What opens on a mild note of interest winds in sock entertainment right down the alley of every Disney fan, and others who haven’t previously been exposed to this type of fare.

This is another Disney cutie of the genre of “The Love Bug” in wallowing in fantasy but having a place all its own in approach to cunning supernatural connivings. What opens on a mild note of interest winds in sock entertainment right down the alley of every Disney fan, and others who haven’t previously been exposed to this type of fare.

In a word, the two leading protagonists of the intriguing story line, a young brother and sister, are psychic. They know things before they happen, and make use of supernatural powers.

A strange pair of orphans who don’t even know where they’re from and are searching for identity, the 10-year-old sister has disturbing memories of an accident at sea which somehow relates to their mysterious destiny. Her 12-year-old brother can make amazing things happen when he starts playing his harmonica. Both can will the impossible, which makes all the fun, particularly when they finally are able to remember they are castaways from another world.

Script by Robert Malcolm Young, based on a book by Alexander Key and directed with a light and sure hand by John Hough, picks up the youngsters as they arrive at a children’s home after the loss of their foster parents.

Their unusual powers, displayed early when they warn a man not to enter a car moments before it is demolished by a runaway truck, leads to an eccentric tycoon who craves a gifted clairvoyant who can make him omnipotent, arranging for their transfer to his palatial home where they are held prisoner.

Using their magical talents for an escape, they take up with a cranky oldtimer traveling in a motor home. Much of the action focuses on their efforts to elude the millionaire and his men who want the children returned, and a sheriff’s posse that believes them to be witches. The chase, so beguiling down through the years to film audiences, and handled here almost with tongue in cheek, ends in the camper being airborne and the moppets finding their destiny in a flying saucer.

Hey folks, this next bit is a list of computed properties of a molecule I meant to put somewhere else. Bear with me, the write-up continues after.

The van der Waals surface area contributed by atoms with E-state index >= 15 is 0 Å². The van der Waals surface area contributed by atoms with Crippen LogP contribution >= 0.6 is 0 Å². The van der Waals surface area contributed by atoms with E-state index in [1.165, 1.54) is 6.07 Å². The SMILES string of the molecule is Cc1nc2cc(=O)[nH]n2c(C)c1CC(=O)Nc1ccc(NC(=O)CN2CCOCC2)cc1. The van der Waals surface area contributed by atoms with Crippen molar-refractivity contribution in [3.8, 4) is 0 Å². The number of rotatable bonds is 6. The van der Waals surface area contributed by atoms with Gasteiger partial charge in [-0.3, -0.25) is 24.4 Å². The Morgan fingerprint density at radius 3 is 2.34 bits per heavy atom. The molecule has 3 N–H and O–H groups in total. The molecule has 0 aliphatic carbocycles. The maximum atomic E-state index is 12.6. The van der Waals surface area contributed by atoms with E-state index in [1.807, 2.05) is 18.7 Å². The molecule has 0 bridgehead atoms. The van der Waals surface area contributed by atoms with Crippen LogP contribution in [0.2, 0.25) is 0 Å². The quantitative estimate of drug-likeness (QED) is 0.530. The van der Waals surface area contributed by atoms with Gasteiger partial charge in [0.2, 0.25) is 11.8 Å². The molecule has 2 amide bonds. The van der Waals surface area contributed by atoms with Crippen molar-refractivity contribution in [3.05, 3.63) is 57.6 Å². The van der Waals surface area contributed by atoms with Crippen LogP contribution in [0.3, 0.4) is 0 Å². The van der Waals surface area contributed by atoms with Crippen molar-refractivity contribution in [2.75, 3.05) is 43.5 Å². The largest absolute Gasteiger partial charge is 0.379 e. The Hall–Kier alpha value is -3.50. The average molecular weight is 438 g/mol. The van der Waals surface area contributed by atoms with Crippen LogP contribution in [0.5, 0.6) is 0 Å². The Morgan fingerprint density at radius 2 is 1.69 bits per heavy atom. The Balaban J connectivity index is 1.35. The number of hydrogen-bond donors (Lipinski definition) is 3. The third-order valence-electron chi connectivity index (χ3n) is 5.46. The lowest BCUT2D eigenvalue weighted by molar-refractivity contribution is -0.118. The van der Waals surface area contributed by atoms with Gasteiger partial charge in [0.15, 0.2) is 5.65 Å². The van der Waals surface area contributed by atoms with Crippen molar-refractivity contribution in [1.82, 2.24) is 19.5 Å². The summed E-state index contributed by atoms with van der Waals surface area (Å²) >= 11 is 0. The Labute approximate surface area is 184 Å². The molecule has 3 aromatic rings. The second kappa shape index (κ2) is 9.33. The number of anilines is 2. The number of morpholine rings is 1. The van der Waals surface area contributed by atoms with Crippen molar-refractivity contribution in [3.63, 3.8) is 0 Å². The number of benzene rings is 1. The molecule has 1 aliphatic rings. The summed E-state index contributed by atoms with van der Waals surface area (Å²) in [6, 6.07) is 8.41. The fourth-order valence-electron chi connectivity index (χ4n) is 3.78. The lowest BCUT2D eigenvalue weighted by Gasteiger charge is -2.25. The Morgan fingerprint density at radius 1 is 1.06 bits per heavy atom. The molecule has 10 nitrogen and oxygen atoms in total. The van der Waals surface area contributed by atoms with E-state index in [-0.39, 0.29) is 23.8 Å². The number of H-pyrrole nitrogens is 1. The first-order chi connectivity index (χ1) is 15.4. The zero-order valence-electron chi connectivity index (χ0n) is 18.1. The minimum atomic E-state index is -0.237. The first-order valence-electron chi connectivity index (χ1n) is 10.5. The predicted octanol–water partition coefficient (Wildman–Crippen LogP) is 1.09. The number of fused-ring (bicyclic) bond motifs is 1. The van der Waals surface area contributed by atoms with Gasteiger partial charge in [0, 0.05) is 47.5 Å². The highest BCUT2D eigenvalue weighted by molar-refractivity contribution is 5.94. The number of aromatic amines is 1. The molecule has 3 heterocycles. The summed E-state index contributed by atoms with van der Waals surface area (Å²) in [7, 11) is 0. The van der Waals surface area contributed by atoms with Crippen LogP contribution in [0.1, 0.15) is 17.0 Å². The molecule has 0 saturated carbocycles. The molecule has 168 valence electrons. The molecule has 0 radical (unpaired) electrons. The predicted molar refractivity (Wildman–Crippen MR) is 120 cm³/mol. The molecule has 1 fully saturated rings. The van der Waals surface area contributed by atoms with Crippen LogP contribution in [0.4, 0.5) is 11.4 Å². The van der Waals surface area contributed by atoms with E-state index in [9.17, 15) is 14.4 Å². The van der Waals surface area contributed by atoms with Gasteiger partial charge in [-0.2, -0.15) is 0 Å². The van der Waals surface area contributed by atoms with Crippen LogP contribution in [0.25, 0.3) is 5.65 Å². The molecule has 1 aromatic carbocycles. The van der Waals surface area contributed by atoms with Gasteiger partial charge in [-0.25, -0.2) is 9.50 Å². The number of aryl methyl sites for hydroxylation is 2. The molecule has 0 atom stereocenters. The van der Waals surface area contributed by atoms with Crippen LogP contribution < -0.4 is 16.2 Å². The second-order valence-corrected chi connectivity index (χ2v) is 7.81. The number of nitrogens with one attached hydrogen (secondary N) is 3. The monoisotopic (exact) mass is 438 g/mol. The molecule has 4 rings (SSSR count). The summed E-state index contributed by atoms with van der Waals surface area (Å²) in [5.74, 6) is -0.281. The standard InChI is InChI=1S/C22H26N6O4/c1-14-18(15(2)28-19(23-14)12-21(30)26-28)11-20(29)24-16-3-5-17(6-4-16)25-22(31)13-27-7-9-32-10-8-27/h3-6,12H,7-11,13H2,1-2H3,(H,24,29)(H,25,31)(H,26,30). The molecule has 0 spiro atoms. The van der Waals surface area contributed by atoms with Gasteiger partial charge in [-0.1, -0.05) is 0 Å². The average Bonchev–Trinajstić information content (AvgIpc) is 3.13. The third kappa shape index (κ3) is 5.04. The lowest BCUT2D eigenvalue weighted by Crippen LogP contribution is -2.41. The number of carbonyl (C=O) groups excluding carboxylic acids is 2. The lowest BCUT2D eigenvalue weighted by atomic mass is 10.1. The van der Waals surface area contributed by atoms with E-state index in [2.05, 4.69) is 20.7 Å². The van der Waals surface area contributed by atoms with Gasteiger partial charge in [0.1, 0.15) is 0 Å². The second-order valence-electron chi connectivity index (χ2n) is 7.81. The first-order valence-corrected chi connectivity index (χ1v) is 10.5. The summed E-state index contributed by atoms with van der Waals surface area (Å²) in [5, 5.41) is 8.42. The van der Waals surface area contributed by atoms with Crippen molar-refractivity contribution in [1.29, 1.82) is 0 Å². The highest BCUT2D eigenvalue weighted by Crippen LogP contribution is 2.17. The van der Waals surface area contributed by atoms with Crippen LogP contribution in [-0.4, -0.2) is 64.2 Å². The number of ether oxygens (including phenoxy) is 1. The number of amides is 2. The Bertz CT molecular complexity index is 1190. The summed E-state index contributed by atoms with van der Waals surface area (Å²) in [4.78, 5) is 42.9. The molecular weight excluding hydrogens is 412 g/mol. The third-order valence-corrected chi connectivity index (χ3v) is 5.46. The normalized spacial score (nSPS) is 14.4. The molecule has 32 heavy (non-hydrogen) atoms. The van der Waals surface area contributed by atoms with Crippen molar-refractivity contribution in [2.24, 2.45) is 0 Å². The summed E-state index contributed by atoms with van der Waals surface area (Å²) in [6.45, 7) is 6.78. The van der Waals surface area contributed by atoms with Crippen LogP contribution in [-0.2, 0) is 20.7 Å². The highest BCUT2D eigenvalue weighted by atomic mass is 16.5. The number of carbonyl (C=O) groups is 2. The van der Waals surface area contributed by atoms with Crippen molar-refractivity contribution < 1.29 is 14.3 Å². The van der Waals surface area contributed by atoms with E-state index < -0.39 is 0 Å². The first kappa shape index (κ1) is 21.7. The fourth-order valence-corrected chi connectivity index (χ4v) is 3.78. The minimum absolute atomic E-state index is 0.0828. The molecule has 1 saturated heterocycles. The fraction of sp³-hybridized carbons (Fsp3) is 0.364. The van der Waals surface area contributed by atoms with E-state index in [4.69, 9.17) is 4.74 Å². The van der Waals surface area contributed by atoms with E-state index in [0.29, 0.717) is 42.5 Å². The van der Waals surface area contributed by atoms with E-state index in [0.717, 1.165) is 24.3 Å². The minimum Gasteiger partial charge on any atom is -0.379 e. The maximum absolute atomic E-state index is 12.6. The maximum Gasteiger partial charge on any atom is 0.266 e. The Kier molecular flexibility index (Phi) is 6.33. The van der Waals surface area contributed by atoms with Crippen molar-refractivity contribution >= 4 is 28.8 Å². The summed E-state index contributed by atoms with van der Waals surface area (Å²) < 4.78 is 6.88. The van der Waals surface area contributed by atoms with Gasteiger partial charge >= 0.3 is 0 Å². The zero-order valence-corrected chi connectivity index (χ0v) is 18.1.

Kim Richards and Ike Eisenmann are happy choices as the orphans. Eddie Albert inserts just the proper type of crankiness as the camper-owner who gets entangled with them, and Ray Milland properly hams the multimillionaire. Donald Pleasence scores, too, as Milland’s aide commissioned to find psychic assistants for his employer. Denver Pyle makes like he’s actually from another planet.

Jerome Courtland’s producer guidance captures the spirit of the project. Franks Phillips photography is first-rate and Johnny Mandel’s music score properly eerie when occasion demands . Editing by Robert Stafford is sharp and special effects are credited to Art Cruickshank and Danny Lee. Balance of technical credits as usual are highly placed.

–Whit.

Escape to Witch Mountain

Production

Walt Disney. Director John Hough; Producer Jerome Courtland; Screenplay Robert Malcolm Young; Camera Frank Phillips; Editor Robert Stafford; Music Johnny Mandel; Art Director John B. Mansbridge, Al Roelofs

Crew

(Color) Available on VHS, DVD. Extract of a review from 1975. Running time: 97 MIN.

With

Eddie Albert Ray Milland Donald Pleasence Kim Richards Ike Eisenmann Walter Barnes
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